Whereas all GAFAM share prices suffered in the short run, the heterogeneity of the impact of the crisis is also apparent from Figure 1. As most spending shifted online, e-commerce platforms were able to recover and eventually to gain. In particular, Amazon’s share price plunged right after the implementation of the first drastic measures in Europe in early March, but quickly recovered its value by the end of that month.

This was driven by the large and sudden shift towards online spending during lockdown, which also affected the patterns of household consumption between different types of goods and services (Relihan et al, 2020). By June 2020, Amazon’s share price was worth approximately 40% more than in January.

Not all companies experienced the same pattern. Internet giants that rely heavily on revenues from advertising, such as Google and Facebook, had to wait until May for their market values to match their January levels.

One possible explanation may lie in the pessimistic expectations generated by lockdown on future consumption, which may have led corporate marketing departments to reduce advertising expenditure abruptly. Apple’s share price may have been further hurt by a possible substitution of high-end products as a result of the expected post-Covid-19 economic crisis. These initial expectations might have been adjusted following the quick switch of many activities to digital alternatives.

Who is the real winner? The Zoom boom

In Figure 1, there is a clear outlier. During lockdown, as many people worked from home, most meetings and events were held online. It was not only business activities, but also academic seminars, conferences and teaching at all levels – and everyone socialised, sang and celebrated birthdays… all online. Microsoft Teams, Skype, Google Meet, Cisco WebEx and, above all, the kingmaker of video conferences, Zoom – an almost ten-year-old platform – benefited from an unexpected boost in their adoption.

Figure 1 shows that Zoom’s market value has more than tripled during the crisis. As a comparison, its main competitor in the video conferencing ecosystem – Microsoft, which is one of the firms that has coped better with the crisis – gained only 15% compared with its January market value. Both companies were up to the task, and reaped some of the opportunities that the crisis has generated (as also illustrated by Abay et al, 2020, who focus on Google queries during the pandemic).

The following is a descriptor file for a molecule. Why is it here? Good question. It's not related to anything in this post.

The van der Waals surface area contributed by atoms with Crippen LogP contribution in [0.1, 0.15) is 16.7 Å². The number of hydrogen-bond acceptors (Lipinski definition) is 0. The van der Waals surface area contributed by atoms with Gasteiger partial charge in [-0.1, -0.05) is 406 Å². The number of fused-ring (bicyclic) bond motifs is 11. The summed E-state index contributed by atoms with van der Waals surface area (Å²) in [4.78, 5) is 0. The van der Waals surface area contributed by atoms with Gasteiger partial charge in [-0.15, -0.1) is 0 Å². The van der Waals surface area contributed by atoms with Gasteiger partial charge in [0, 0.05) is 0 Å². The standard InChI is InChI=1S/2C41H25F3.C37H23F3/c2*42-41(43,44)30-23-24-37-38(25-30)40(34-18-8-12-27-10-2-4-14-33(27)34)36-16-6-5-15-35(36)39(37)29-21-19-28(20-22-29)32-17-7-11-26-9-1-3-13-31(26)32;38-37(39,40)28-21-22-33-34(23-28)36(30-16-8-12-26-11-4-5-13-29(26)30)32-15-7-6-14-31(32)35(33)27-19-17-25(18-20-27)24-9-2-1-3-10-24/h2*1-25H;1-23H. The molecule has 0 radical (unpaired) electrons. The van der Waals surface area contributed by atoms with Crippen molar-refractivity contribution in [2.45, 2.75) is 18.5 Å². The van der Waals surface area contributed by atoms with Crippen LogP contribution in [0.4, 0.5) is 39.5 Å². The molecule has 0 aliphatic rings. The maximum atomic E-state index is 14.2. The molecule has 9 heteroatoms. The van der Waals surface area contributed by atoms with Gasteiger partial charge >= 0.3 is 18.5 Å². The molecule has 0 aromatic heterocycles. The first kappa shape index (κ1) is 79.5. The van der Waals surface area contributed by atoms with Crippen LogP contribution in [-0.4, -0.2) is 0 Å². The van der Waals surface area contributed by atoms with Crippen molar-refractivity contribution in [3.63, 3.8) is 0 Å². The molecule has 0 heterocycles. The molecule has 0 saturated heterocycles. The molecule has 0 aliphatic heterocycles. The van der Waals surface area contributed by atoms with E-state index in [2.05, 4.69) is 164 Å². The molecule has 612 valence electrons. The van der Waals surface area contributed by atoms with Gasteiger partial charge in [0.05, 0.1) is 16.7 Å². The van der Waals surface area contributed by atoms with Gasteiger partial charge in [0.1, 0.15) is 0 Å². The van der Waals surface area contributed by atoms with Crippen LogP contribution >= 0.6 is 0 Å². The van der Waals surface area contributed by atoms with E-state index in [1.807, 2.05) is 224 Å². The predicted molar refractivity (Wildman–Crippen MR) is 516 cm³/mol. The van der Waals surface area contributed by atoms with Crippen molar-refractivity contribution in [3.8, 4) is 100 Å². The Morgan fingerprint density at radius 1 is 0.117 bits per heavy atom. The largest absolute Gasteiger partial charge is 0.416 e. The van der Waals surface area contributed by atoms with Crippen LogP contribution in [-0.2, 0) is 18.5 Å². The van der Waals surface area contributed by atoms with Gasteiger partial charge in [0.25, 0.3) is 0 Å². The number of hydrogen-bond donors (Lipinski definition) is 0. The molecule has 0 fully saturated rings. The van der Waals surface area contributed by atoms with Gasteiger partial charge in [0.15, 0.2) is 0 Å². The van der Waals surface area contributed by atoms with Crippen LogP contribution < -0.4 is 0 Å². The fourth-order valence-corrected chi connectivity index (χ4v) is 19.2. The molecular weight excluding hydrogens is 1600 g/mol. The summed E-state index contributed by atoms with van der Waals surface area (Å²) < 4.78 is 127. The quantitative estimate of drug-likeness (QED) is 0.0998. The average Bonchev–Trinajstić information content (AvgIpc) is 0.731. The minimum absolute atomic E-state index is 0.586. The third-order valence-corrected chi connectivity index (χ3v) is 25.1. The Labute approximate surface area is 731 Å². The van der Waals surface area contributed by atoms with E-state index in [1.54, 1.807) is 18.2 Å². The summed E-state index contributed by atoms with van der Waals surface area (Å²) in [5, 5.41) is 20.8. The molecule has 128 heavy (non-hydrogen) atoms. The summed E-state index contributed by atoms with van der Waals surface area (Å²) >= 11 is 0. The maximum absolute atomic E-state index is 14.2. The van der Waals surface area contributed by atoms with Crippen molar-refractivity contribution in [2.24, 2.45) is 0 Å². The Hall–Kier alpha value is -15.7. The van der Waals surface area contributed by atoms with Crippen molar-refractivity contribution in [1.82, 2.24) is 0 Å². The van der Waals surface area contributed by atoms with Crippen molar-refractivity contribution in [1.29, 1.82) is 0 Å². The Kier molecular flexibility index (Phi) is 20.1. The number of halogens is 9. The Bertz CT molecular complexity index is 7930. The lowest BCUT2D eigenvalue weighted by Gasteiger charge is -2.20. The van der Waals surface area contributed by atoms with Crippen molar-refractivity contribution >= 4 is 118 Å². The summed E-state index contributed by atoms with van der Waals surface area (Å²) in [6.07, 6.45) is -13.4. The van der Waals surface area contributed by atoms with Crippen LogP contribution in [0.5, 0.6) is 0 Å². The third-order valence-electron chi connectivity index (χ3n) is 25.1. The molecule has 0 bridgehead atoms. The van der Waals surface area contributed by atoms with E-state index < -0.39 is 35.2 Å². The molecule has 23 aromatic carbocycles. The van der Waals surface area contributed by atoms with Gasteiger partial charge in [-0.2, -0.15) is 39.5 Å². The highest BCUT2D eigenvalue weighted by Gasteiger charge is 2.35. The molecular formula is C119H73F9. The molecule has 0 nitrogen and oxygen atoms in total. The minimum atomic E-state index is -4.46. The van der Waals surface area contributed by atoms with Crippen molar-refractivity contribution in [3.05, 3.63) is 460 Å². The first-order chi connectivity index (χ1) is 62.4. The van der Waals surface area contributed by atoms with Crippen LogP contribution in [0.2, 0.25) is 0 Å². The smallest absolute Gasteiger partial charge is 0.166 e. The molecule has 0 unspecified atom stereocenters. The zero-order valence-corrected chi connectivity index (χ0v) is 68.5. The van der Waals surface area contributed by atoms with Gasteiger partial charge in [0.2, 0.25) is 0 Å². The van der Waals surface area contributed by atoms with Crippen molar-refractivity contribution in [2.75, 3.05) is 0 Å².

Which platforms suffered the most?

Not all digital firms responded so well to the challenges posed by Covid-19, even in the medium run. The transport and hospitality sectors have been severely affected by the crisis, and platforms working in those sectors were also hit badly.

Compared with traditional hotel chains, which are still struggling to reach full capacity (see, for example, and Reuters), platforms in the hospitality sector are not facing the same problem. But market uncertainty in the hotel sector is still reflected on these platforms.

Figure 2 shows that the share prices of, Expedia, Uber and Lyft all plunged at the beginning of March, when the first drastic measures were adopted in Europe, and reached their minimum levels (at almost 40% of their January market values) in late March.

With all the due caution related to the presence of other factors (for example, the Federal Reserve’s quantitative easing), their recent stock market performance seems to suggest a slight recovery of the tech companies most adversely affected by the crisis.